Emerging Resistance to Empiric Antimicrobial Regimens for Pediatric Bloodstream Infections in Malawi (1998–2017)



Iroh Tam, Pui-Ying, Musicha, Patrick, Kawaza, Kondwani, Cornick, Jenifer, Denis, Brigitte, Freyne, Bridget ORCID: 0000-0002-9542-1582, Everett, Dean, Dube, Queen, French, Neil ORCID: 0000-0003-4814-8293, Feasey, Nicholas
et al (show 1 more authors) (2019) Emerging Resistance to Empiric Antimicrobial Regimens for Pediatric Bloodstream Infections in Malawi (1998–2017). Clinical Infectious Diseases, 69 (1). 61 - 68.

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Abstract

Background The adequacy of the World Health Organization’s Integrated Management of Childhood Illness (IMCI) antimicrobial guidelines for the treatment of suspected severe bacterial infections is dependent on a low prevalence of antimicrobial resistance (AMR). We describe trends in etiologies and susceptibility patterns of bloodstream infections (BSI) in hospitalized children in Malawi. Methods We determined the change in the population-based incidence of BSI in children admitted to Queen Elizabeth Central Hospital, Blantyre, Malawi (1998–2017). AMR profiles were assessed by the disc diffusion method, and trends over time were evaluated. Results A total 89643 pediatric blood cultures were performed, and 10621 pathogens were included in the analysis. Estimated minimum incidence rates of BSI for those ≤5 years of age fell from a peak of 11.4 per 1000 persons in 2002 to 3.4 per 1000 persons in 2017. Over 2 decades, the resistance of Gram-negative pathogens to all empiric, first-line antimicrobials (ampicillin/penicillin, gentamicin, ceftriaxone) among children ≤5 years increased from 3.4% to 30.2% (P < .001). Among those ≤60 days, AMR to all first-line antimicrobials increased from 7.0% to 67.7% (P < .001). Among children ≤5 years, Klebsiella spp. resistance to all first-line antimicrobial regimens increased from 5.9% to 93.7% (P < .001). Conclusions The incidence of BSI among hospitalized children has decreased substantially over the last 20 years, although gains have been offset by increases in Gram-negative pathogens’ resistance to all empiric first-line antimicrobials. There is an urgent need to address the broader challenge of adapting IMCI guidelines to the local setting in the face of rapidly-expanding AMR in childhood BSI.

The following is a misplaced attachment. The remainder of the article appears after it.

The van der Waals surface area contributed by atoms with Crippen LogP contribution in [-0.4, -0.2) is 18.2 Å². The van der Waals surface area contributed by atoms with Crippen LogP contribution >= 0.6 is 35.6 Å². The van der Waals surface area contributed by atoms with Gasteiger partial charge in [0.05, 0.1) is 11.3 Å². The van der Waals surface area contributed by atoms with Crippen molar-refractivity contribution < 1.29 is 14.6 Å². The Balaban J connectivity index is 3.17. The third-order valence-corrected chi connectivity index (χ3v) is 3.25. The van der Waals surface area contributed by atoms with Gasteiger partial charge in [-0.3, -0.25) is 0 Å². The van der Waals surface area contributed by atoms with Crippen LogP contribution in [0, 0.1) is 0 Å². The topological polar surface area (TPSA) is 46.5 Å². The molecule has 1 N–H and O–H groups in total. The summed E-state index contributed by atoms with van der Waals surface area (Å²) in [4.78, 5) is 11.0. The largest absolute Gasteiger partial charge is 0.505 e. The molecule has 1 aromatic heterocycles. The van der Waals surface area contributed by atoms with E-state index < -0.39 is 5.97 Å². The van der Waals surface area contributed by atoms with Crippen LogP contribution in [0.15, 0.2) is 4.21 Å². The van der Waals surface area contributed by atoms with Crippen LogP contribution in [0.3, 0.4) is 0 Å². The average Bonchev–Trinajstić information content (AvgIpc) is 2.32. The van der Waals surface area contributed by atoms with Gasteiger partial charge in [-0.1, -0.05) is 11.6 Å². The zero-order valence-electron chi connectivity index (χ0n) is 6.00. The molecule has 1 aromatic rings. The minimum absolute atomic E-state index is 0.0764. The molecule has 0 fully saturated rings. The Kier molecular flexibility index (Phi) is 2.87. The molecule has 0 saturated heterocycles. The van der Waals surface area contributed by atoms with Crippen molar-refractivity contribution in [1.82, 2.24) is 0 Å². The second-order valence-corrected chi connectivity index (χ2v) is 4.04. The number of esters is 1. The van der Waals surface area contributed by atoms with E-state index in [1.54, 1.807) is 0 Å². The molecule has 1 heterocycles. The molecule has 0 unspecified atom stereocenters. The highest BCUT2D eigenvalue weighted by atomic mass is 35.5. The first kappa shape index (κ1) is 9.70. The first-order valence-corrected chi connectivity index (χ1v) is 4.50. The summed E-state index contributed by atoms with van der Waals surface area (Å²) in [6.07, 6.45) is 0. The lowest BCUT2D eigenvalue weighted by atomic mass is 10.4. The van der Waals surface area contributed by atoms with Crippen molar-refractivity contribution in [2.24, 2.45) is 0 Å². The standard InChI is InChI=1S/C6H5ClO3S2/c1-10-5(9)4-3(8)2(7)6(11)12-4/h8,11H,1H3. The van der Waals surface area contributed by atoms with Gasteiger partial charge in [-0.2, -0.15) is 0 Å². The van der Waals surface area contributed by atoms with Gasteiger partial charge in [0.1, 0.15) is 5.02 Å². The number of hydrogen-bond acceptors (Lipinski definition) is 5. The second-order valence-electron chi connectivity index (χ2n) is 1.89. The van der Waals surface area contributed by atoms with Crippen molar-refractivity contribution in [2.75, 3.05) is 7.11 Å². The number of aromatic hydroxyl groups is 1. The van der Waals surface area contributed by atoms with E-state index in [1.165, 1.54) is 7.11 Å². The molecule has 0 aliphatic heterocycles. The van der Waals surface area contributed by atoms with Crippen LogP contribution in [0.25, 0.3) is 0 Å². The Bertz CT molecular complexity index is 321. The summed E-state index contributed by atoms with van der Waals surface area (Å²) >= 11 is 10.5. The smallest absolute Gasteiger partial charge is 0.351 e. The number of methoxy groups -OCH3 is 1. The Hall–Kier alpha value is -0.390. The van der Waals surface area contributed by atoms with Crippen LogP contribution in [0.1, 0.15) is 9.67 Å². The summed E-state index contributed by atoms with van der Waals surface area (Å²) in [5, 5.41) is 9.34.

Item Type: Article
Uncontrolled Keywords: Antimicrobial resistance, Pediatric, Neonatal, Sepsis, Gram negative
Depositing User: Symplectic Admin
Date Deposited: 21 Jan 2019 11:28
Last Modified: 22 Oct 2021 06:10
DOI: 10.1093/cid/ciy834
Open Access URL: https://academic.oup.com/cid/advance-article/doi/1...
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URI: https://livrepository.liverpool.ac.uk/id/eprint/3030736